Just who are insureds anyway?

Just who are insureds anyway?

Malecki, Donald S

It is difficult to understand the rationale for some of the decisions made by people in arranging their auto insurance, particularly those who either own a business or have some business involvement with their autos. Some of the arrangements may be undertaken to obtain tax advantages, but they also can create monumental insurance problems.

Leasing an auto to employer

An example is the case where a wife and her husband had joint ownership in a van. The wife, who was both an employee and a member of the board of a machine tool company, leased the van to the machine tool company. Pursuant to this lease, the machine tool company was required to provide and pay for all liability insurance on the vehicle in an amount not less than that required by the state’s financial responsibility law.

This company therefore purchased a commercial auto policy that was amended with an endorsement titled “Drive Other Car Coverage–Broadened Coverage for Named Individuals.” The wife was listed in the schedule of listed individuals on this endorsement.

The dispute arose after the wife was involved in an accident while driving the van. The insurer providing the commercial auto policy issued to the machine tool company denied coverage because the DOC endorsement excluded the coverage of owner and operator. The endorsement read in part:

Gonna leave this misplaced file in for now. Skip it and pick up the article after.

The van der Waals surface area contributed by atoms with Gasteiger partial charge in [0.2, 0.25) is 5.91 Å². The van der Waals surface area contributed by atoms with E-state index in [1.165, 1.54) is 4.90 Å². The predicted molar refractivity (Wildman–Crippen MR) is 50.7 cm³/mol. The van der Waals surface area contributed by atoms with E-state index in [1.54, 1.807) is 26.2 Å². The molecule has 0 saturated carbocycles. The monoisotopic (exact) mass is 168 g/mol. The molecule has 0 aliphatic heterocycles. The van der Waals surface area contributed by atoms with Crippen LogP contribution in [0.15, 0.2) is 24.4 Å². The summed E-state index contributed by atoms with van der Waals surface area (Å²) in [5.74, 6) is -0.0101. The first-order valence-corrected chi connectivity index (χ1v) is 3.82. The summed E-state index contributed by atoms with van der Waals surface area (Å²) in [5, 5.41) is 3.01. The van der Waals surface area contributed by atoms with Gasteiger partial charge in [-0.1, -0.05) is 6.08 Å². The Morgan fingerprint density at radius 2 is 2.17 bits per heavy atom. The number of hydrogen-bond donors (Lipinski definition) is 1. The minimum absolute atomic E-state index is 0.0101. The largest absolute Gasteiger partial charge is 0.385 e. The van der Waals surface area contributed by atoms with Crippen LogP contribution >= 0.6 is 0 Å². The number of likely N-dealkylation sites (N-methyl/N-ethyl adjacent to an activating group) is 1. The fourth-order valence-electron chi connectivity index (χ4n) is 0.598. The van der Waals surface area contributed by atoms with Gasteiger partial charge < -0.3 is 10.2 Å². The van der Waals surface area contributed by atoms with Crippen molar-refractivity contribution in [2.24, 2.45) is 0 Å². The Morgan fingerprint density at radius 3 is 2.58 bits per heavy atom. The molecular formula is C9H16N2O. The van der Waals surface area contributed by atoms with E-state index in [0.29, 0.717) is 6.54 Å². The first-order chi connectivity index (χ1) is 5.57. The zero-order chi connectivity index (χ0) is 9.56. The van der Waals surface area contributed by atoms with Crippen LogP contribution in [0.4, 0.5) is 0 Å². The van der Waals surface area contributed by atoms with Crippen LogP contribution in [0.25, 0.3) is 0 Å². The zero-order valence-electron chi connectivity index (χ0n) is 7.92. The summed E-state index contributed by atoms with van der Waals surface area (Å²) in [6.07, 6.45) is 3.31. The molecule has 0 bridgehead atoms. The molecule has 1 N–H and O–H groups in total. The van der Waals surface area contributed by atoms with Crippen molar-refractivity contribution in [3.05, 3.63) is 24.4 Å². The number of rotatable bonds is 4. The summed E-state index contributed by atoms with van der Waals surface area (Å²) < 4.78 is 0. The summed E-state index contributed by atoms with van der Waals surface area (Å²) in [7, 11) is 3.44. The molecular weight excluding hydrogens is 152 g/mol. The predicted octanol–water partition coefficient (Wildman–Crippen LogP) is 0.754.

B. CHANGES IN LIABILITY COVERAGE

1. Any “auto” you [machine and tool company] don’t own, hire or borrow is a covered “auto” for LIABILITY COVERAGE while being used by an individual named in the Schedule or by his or her spouse while a resident of the same household except:

a. Any “auto” owned by that individual or by any member of his or her household.

The above endorsement rules out coverage when the individual named in the endorsement is also the owner of the vehicle. Since the machine tool company’s commercial umbrella policy was follow form of the underlying auto policy, no coverage applied under the umbrella policy either.

The apparent saving grace in this case of Cincinnati Insurance Company v. Lamonte, et al., 644 N.E.2d 136 (Ct.App.IN 1994) was that the husband and wife had a personal umbrella liability policy. However, this case did not address the issues of this policy nor the result.

Briefly, drive other car coverage is a “perk” coverage afforded to those employees who are provided with a company-owned auto but who do not personally own any auto. This coverage protects the employee personally while operating a auto as a permissive user of an otherwise uninsured or underinsured auto of another.

The question is: If drive other car coverage does not apply to an employee who leases his or her auto to the employer what, if any, document will fill that need? One can rule out the “Individual as Named Insured” endorsement, “Employee as Insured” endorsement, and “Lessor as Insured” endorsement. The first one does not really qualify for the corporate auto policy and the other two endorsements do not quite fit the bill either.

The answer to this somewhat unusual circumstance is the standard ISO endorsement titled “Employee as Lessor” CA 99 47. This endorsement reads:

A. Any “auto” described in the Schedule or in the Declarations will be considered a covered “auto” you own and not a covered “auto” you hire, borrow or lease under the coverage for which it is a covered “auto.”